Sakhalin II — Russia’s First LNG Project

    Sakhalin II, one of the world’s largest integrated oil and gas project, was an entirely new type of project for Russia. It is Russia’s first commercial natural gas liquefaction project, with a proprietary natural gas liquefaction process.

    The project is a greenfield development covering the production of oil and gas from Piltun-Astokhskoye and Lunskoye offshore fields in the north of Sakhalin island, exportation of crude oil and natural gas in the form of LNG.

    For the first time in Russia, six large sub-projects have been simultaneously implemented in a remote region with limited infrastructure and harsh environmental and climatic conditions. The project includes three large offshore production platforms in the north east of Sakhalin, an Onshore Processing Facility (OPF), Russia’s first natural gas liquefaction plant in the south, an oil export terminal and a large onshore and offshore pipeline system to connect all these facilities.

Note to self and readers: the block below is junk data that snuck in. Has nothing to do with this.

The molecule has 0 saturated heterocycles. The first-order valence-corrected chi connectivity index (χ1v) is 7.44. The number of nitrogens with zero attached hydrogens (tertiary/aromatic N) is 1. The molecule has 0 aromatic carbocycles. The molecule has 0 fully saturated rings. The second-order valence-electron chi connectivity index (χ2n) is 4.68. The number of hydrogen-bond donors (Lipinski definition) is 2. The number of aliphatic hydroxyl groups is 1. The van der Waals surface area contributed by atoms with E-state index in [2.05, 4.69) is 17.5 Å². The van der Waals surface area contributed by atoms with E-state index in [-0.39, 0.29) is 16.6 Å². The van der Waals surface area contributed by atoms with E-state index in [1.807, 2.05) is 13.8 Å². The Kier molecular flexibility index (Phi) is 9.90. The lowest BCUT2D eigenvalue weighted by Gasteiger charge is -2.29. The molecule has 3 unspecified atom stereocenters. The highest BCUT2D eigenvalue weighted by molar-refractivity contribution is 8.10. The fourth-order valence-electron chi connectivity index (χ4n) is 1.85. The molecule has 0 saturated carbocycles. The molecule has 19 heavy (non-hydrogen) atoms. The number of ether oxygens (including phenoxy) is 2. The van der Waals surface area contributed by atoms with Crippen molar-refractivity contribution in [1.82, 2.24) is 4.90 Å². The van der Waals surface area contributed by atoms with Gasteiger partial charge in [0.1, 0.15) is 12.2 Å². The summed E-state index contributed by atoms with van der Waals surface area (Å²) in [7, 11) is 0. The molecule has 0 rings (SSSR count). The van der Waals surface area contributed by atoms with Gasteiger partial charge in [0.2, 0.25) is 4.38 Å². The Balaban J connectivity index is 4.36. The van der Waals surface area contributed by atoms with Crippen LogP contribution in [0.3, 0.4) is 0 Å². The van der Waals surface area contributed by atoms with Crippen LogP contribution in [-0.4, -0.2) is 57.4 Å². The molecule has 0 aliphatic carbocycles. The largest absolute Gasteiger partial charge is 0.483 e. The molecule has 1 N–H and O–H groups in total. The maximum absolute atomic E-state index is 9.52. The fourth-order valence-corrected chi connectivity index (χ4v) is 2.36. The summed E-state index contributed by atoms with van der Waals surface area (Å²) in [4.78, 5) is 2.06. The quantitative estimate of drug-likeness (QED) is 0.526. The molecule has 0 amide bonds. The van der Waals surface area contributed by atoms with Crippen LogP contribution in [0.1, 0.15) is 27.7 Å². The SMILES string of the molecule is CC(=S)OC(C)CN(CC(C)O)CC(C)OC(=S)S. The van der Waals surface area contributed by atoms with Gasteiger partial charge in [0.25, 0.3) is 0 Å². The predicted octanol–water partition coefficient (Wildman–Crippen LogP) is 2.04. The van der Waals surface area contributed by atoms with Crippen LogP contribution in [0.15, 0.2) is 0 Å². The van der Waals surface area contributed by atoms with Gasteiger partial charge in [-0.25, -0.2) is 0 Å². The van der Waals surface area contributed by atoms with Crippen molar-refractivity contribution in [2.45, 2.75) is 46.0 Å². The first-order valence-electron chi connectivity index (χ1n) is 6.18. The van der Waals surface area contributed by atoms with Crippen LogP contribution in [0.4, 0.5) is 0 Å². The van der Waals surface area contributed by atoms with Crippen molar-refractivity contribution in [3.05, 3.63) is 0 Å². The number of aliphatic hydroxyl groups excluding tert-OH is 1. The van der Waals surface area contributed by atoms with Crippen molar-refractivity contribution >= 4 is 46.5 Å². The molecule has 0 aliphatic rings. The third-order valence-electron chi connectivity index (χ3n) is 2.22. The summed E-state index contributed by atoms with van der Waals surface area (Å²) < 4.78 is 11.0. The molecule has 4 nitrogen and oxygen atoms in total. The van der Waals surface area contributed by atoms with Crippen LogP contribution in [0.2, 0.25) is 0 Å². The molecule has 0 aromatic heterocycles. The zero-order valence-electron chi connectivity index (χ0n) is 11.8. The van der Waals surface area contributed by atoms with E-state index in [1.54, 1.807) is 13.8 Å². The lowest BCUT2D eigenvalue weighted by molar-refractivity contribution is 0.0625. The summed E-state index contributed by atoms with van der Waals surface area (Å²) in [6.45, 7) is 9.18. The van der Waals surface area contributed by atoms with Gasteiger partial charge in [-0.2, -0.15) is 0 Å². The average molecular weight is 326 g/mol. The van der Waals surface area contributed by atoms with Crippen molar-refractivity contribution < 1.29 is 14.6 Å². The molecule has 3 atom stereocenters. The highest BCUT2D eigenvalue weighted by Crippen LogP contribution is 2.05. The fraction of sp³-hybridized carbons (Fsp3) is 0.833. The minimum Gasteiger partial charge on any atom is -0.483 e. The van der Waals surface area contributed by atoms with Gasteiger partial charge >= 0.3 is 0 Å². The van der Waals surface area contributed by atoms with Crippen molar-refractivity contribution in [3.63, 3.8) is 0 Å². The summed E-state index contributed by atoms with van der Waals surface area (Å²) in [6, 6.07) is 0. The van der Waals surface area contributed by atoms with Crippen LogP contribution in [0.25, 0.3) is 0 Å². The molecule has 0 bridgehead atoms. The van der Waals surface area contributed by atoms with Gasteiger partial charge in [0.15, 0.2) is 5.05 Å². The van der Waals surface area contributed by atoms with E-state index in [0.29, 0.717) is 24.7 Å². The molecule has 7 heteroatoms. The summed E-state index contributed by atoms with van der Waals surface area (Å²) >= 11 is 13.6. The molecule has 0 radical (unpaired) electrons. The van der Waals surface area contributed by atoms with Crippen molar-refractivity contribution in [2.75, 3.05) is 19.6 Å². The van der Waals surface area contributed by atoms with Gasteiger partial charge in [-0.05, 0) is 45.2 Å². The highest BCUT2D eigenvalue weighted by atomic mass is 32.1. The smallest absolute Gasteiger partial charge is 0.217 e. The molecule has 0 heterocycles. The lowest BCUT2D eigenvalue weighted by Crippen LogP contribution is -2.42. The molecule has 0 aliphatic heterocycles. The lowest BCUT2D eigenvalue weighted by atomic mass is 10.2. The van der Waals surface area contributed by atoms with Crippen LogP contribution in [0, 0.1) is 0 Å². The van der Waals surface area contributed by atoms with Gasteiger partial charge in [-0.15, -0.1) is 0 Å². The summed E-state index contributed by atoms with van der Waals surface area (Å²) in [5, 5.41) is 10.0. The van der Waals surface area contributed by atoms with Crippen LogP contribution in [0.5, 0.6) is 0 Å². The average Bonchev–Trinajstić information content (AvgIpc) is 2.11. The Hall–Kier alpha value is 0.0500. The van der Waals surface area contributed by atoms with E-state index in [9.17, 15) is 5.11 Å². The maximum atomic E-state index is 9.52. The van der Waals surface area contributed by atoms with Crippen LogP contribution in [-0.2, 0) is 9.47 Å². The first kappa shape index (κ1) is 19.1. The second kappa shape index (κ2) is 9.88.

The products of the Sakhalin II project are LNG and Vityaz crude oil.

    The LNG plant official commissioning ceremony took place on February 18, 2009.

    All of the output of the plant was contracted under long-term (for 20 or more years) sale and purchase agreements before the construction completion. About 65% of the Sakhalin LNG delivered to Japan, the world’s largest LNG market. The balance of the project’s LNG is destined for buyers in South Korea and North America.

    In 2010 the LNG plant reached its designed production capacity and as a result Sakhalin Energy has become a reliable source of LNG and will account for up to 5% of the global suppliers of LNG.